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Grief: The overlooked employee experience HR needs to pay attention to

Human Resource Executive
Dr. Mekel S. Harris and Janet Gwilliam-Wright
Mekel S. Harris, Ph.D., NCSP, PMH-C, CAGCS, is a writer and author, TEDx speaker and licensed psychologist/health service provider with 12 years of postdoctoral experience working with children, adults and families. Janet Gwilliam-Wright, M.P.A., earned a Master of Arts and Master of Public Policy from Queen’s University. Based in Ottawa, she has 15 years of experience as a leader of teams, large-scale organizational change and developing policy and programs that improve the lives of Canadians.

We are often asked why addressing grief in the workplace matters. The answer stems from our own personal journeys with loss, as well as the influence of managers and organizational culture on each of our experiences.

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Dr. Mekel Harris: “I had no idea that just three weeks after receiving a diagnosis of stage IV pancreatic cancer, my mom would die. I worked in academia at the time, and the timing of my mom’s death fell a few days prior to the end of the semester. I traveled home to assist my brother with funeral arrangements and, shortly thereafter, I returned to work, emotionally and physically drained. In addition to the weight of grief, just a few short weeks after returning to work, I began to internalize the discomfort exhibited by co-workers surrounding my loss. While everyone knew my mom died, no one said anything. I wanted to talk about my mom, and they wanted to talk about business. However, my life had shifted in a significant way, and I knew I wouldn’t be fully present until someone actually acknowledged the pain I was experiencing day to day. Throughout that season, I couldn’t compartmentalize my grief from work responsibilities. Several months after her death, one courageous leader finally knocked on my office door and asked to come in. Little did she know that I’d already begun exploring other job opportunities in the preceding months.”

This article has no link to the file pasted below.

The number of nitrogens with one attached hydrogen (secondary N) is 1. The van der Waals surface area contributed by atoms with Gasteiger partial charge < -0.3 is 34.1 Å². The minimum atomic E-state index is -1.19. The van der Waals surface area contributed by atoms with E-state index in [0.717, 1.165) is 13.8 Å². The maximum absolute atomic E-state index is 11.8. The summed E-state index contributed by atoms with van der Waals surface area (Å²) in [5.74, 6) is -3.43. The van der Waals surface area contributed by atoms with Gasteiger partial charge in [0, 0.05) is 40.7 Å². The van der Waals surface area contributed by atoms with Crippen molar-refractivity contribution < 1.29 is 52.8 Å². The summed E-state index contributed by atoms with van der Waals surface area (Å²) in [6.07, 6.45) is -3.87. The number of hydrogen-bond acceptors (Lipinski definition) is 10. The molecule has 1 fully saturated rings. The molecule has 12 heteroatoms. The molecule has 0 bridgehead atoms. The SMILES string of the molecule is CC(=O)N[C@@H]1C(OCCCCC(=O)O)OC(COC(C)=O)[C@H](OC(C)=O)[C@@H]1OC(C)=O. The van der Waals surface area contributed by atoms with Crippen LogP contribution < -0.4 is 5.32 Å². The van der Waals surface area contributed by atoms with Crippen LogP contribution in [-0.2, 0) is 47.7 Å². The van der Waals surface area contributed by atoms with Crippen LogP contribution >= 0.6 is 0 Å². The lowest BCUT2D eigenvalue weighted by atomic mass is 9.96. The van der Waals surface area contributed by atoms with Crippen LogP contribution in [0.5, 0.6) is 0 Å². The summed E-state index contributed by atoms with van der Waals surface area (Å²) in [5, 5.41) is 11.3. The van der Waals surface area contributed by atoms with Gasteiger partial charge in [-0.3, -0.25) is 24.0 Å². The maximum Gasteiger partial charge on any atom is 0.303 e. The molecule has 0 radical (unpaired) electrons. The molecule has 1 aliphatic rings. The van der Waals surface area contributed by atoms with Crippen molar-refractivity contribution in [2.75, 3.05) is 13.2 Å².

Janet Gwilliam-Wright: “My mom died from breast cancer on the day I graduated from high school, just as I was beginning my adult life as a university student. With little support, I struggled through that first year of university, unsure how I was going to survive the grief and shock of losing my biggest supporter and the implosion of my family system. As I entered the labor force, I never talked about my grief, uncomfortable with the prospect of having to navigate conversations about why I always took my birthday off or felt sad in the middle of June (the anniversary of her death). I never saw any discussions of death or grief in the workplace around me, beyond expressing brief condolences when a colleague suffered a loss. The assumption always seemed to be that people were expected to come back to work as they were before, to pick up where they left off. In the years when my mental health suffered, I struggled to explain how my grief was impacting my life and instead focused on feeling stressed about the workload with my supervisors. I often felt shame and guilt about not being ‘normal,’ always feeling like I should have ‘moved on’ from my mom’s death.”

Both of our perspectives, while seemingly outliers, actually align with those of other employees navigating loss within organizations. For example, research highlights the cognitive, physical and emotional challenges faced by employees as they adjust to work reintegration following a significant loss. In addition, it outlines the potential impact of work-related stress on the exacerbation of employees’ grief symptoms.